## CAN'T GET ENOUGH CEREAL [DAY 2]

### VOLUME AND SURFACE AREA OF RECTANGULAR PRISMS

Explore concepts relating to volume and surface area of right prisms.

#### Intentionality

#### Spark Curiosity

#### Fuel Sensemaking

#### During Moves

#### Student Approaches

#### Next Moves

#### Consolidation

#### Reflect and Consolidation Prompts

#### Resources & Downloads

#### Educator Discussion Area

## Intentionality & Unit Overview

### Length of Unit: 6 Days

### Access each lesson from this unit using the navigation links below

Students will further explore the context from Day 1 to compare the surface area of right rectangular prisms with fractional side lengths as they decide which cereal box uses the least amount of packaging.

## Intentionality…

In this task, students will compare the surface area of rectangular prisms. This task serves to illustrate the relationship between multiplication, addition and surface area.

Some of the big ideas that will likely emerge in this task include:

- Surface area is an attribute of a three-dimensional space
- Rectangular prisms can be decomposed into measurable parts
- Area is the amount of surface or space inside a two-dimensional region
- Surface area is additive – area of parts can be combined to find the area of the whole
- The area of a rectangle can be found by tiling unit squares of the appropriate unit
- The area of a rectangle having fractional side lengths can be found by tiling unit squares of the appropriate unit fraction

## What You’ll Need…

A variety of tools for students to use to think through the problems, including, but not limited to:

- Grid paper
- Whiteboards & markers
- Connecting cubes

## Spark Curiosity

## What Do You Notice? What Do You Wonder?

Show students the **following image:**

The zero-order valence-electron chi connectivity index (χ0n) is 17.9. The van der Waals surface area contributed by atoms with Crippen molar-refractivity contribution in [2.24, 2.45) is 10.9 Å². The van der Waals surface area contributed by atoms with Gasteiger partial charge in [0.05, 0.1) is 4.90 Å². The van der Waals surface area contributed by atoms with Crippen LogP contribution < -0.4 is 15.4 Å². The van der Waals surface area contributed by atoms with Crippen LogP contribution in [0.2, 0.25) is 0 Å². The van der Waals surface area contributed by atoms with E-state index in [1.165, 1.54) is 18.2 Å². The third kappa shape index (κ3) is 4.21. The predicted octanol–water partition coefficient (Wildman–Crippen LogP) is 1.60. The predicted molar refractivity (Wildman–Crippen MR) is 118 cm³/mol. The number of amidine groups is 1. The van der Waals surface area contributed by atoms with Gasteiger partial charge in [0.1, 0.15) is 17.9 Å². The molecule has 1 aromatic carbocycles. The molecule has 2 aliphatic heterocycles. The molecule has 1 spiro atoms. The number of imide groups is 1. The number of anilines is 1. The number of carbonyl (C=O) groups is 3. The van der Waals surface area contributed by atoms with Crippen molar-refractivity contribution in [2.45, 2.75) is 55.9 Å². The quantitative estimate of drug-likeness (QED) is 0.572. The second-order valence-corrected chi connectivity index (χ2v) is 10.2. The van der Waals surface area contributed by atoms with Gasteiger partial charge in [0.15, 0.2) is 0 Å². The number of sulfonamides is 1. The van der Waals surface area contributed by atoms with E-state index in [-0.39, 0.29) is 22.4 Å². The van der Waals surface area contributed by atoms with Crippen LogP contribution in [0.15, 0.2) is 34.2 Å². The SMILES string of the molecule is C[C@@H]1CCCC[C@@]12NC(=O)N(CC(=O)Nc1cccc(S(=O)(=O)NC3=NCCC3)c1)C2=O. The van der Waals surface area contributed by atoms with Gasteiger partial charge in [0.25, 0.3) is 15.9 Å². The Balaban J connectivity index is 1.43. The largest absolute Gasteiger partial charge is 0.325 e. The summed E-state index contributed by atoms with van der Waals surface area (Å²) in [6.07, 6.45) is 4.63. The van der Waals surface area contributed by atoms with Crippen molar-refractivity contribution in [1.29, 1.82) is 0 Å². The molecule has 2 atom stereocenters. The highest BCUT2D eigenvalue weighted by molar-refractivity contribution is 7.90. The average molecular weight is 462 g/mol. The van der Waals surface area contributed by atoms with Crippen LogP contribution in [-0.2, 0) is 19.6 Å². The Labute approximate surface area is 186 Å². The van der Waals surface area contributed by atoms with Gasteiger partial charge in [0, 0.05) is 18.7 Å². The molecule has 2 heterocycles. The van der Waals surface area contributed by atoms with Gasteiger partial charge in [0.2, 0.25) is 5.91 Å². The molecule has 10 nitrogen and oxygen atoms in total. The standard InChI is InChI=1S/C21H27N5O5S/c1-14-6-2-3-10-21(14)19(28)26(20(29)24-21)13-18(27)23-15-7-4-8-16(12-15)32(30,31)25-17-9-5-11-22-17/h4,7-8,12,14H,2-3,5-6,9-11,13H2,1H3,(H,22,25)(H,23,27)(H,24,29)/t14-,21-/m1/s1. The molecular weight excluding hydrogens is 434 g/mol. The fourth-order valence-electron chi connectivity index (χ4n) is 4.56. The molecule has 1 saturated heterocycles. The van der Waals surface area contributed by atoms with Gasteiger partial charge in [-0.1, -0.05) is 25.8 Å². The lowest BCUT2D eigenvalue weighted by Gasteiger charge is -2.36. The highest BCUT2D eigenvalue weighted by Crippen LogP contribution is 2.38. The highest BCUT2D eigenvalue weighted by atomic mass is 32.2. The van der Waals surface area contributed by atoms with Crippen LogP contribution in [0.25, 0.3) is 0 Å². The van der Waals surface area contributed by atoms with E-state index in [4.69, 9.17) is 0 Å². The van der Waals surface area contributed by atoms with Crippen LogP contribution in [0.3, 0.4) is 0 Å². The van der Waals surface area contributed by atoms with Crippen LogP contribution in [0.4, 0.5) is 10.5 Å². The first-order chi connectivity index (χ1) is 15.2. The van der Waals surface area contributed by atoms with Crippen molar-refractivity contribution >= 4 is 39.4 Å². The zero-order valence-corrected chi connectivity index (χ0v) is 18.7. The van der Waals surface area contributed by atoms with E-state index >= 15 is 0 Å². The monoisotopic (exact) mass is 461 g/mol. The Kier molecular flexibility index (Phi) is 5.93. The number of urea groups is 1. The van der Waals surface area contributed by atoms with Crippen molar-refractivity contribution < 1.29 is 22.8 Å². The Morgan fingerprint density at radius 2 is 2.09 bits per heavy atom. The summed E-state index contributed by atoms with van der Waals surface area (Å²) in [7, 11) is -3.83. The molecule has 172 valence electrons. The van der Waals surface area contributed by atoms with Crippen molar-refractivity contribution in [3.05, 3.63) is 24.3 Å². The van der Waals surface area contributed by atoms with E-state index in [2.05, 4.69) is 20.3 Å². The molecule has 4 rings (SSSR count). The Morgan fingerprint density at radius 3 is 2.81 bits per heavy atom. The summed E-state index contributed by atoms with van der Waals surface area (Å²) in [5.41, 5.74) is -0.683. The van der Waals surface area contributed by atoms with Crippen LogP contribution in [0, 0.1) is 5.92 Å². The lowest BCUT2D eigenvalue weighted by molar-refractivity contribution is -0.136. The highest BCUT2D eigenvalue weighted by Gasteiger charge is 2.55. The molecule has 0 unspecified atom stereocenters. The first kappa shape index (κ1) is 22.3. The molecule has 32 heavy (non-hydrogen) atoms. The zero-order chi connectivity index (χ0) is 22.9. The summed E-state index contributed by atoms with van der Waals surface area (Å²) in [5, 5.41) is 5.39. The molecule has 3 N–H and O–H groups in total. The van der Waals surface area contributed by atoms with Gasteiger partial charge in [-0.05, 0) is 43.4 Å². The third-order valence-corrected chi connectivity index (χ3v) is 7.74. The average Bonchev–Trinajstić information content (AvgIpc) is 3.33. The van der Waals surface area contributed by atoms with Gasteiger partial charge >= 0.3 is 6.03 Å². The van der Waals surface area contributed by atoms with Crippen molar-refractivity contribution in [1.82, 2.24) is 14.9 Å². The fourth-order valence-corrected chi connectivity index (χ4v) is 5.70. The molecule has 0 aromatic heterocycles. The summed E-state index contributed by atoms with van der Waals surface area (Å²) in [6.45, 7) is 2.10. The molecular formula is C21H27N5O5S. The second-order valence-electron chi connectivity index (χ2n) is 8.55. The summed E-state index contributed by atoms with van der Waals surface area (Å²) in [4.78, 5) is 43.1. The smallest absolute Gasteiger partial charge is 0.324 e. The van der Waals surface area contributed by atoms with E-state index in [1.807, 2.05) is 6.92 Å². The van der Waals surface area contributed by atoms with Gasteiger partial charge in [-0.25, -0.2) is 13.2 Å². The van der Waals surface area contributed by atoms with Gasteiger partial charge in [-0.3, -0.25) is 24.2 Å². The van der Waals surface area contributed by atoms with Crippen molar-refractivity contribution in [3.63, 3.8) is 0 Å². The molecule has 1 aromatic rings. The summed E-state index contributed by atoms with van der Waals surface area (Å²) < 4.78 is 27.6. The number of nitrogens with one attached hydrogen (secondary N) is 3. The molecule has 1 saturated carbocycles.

Then, ask students:

What do you notice?

What do you wonder?

Have students do a Think-Pair-Share routine:

- Students have individual think time to jot down ideas on paper or whiteboard.
- Students share their initial ideas with a partner.
- Students share as a whole group, either their own preference, or a meaningful observation they heard from their partner during the share (while giving credit to their partner). All contributions are acknowledged and recorded on an anchor chart on the board.

Possible points that may come up include:

- I notice that it’s the same cereal boxes as yesterday
- I notice that the boxes are unfolded
- I wonder which box uses the least amount of cardboard

Spending time to acknowledge and address specific thoughts that students shared, whether a notice or a wonder, is crucial to building a culture in your classroom where students know that their voice is being valued and thus encourages them to continue sharing their thoughts and opinions later in this lesson and in future lessons.

## Estimation: Prompt

Once students’ initial ideas have been acknowledged and noted, the class can settle on a question to explore:

Which option uses the least amount of packaging?

Make an estimate..

Consider sharing this image as well so students can spatially estimate based on the net of each box. Be sure to remind students that each option has a different number of boxes of cereal included (i.e.: Option A has 2 boxes whereas Option C has only 1):

Students begin by making an estimate before they are provided with all the information they need to answer the question, thus providing students who may be reluctant to share with a safe entry point.

Students should be given an opportunity to share their estimates at this point, but refrain from sharing their rationale just yet in order to give everyone a chance to develop their own thinking.

Have students turn to a partner and generate questions they could ask that would provide them with information they could use to answer the question. Ask students how they would use the information to answer the question.

**Prompt:**

What information would you need to answer the question?

How would you use that information?

## Fuel Sense-making

## Crafting A Productive Struggle: Prompt

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## During Moves

## While Students Are Productively Struggling…

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## Student Approaches

## Student Approach #1: Representational Model & Partitioning Strategy

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## Student Approach #2: Decomposing Strategies

## Student Approach #3: Fraction/Decimal Equivalencies and Use of an Algorithm

## Next Moves

## Reveal

## Consolidation

## Reflect and Consolidation Prompts

Consider asking students to complete the following consolidation prompt independently.

### Consolidation Prompt #1:

### Consolidation Prompt #2:

## Resources & Downloads

#### Printable Lesson Plan PDF

#### Videos, Images & Media Files

#### Apple Keynote Presentation

#### Powerpoint Presentation

#### Printable Consolidation Prompts

## Educator Discussion Area

## Explore Our 60+ Problem Based Units

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